Rogers defines innovation as “ideas, action programs, or objects appealing as new things to individuals or organizations. ” The innovation decision process has five stages: knowledge, persuasion, decision, implementation, and confirmation. In the knowledge stage, companies recognize an innovation and its functions. In the persuasion stage, the firm needs to be convinced that an innovation will bring benefits and competitive advantages, so it begins searching for information about the innovation, such as its costs and benefits.
Organizational characteristics, such as the size of the firm and its external business environment, are influential. The decision stage occurs when the firm decides to adopt, reject, or postpone the innovation. In the implementation stage, the firm puts the innovation to use to achieve its objectives. In the confirmation stage, the firm decides whether to continue or discontinue adoption of the innovation. Recently, consumers’ needs and purchase patterns have changed dramatically.
To meet various needs, companies tend to adopt differentiated and customer-oriented marketing strategies to gain competitive advantage. Customer Relationship Management (CRM) is one specific example, adopted to create and manage relationships with customers more effectively through the detailed and accurate analysis of consumer data using various information technologies. Improved relationships with consumers can lead to greater customer loyalty, retention, and profitability.
Although the importance of CRM as a successful strategic approach since the 1990s has been widely recognized, there is no consistent definition of it. According to Swift (2001), CRM is “an enterprise approach to understanding and influencing customer behavior through meaningful communications in order to improve customer acquisition, customer retention, customer loyalty, and customer profitability. ” Kincaid (2003) defines CRM as “the strategic use of information, processes, technology, and people to manage the customer’s relationship with the company across the whole customer life cycle. According to Ko et al. (2004), CRM is also defined as the integrated customer management strategy of a firm to efficiently manage customers by providing customized goods and services and maximizing customers’ lifetime values. 4 The challenge for an organization as also highlighted by Peppard (2000) is to move to a situation where the customer starts buying from you rather than being sold to. This new mantra focuses entirely on the customer, and how to provide customer value in the form of tailoring services or products to meet their requirements.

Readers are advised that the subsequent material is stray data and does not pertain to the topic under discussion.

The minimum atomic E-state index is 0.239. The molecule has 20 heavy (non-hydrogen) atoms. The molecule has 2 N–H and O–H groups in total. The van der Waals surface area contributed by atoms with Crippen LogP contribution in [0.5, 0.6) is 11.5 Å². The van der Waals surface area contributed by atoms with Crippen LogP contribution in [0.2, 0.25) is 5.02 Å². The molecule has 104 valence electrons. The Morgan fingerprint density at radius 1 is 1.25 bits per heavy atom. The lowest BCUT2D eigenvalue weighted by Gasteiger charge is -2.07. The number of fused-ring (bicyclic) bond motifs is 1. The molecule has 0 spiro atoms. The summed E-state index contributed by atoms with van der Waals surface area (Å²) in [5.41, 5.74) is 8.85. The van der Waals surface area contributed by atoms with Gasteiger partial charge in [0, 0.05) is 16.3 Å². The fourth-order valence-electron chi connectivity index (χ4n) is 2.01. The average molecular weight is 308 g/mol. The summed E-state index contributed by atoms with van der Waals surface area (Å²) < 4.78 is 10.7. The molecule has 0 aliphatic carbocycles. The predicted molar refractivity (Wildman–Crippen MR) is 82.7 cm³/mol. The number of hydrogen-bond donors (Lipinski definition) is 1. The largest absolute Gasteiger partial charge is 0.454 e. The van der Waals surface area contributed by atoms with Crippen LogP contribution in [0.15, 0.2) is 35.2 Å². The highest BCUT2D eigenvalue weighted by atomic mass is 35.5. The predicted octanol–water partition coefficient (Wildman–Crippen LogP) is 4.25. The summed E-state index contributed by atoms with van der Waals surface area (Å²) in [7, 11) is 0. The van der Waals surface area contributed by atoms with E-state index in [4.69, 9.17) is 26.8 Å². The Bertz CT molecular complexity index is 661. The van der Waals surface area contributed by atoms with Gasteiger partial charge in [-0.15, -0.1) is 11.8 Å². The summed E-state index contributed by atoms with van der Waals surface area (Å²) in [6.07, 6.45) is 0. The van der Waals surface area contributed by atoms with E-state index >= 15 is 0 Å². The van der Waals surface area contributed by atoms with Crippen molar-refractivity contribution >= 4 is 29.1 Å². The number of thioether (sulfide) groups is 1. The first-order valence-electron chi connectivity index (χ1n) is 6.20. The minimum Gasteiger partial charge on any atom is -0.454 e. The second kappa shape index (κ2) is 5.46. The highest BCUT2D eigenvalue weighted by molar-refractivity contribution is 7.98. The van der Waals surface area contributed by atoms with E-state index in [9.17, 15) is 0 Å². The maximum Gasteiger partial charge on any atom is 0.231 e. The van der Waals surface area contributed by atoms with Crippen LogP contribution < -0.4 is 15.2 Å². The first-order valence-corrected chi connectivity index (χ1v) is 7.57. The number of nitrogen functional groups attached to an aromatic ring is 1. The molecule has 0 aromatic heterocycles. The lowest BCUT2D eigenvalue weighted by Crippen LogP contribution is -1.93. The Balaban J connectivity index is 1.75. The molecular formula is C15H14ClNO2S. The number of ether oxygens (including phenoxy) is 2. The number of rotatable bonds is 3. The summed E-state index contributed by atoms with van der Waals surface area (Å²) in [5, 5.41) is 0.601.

Researchers have identified a variety of technologies related to CRM which include: ? ? ? ? ? ? ? ? ? ? product development through customer DB analysis product development through customer involvement development of customized products customer mileage reward programs real-time customer services managing customer loyalty managing customer complaints developing member-only access to website customer database development customer categorization based on spending The main conclusions to be drawn from the existing literatures are: ? xisting research has a strong focus on the three particular areas of: effects of customer satisfaction of CRM, customer retention and profit management, and effects of CRM technique on performance; ? ? ? ? there remains debate on whether or not relationship marketing can be extended to consumer markets with firms having a relationship orientation then implementing CRM; conceptually, sequential effects from CRM implementation to enhanced financial performance are expected, but have not been explored; the research stream in Japan has focused on techniques of data analysis and data mining aspects of CRM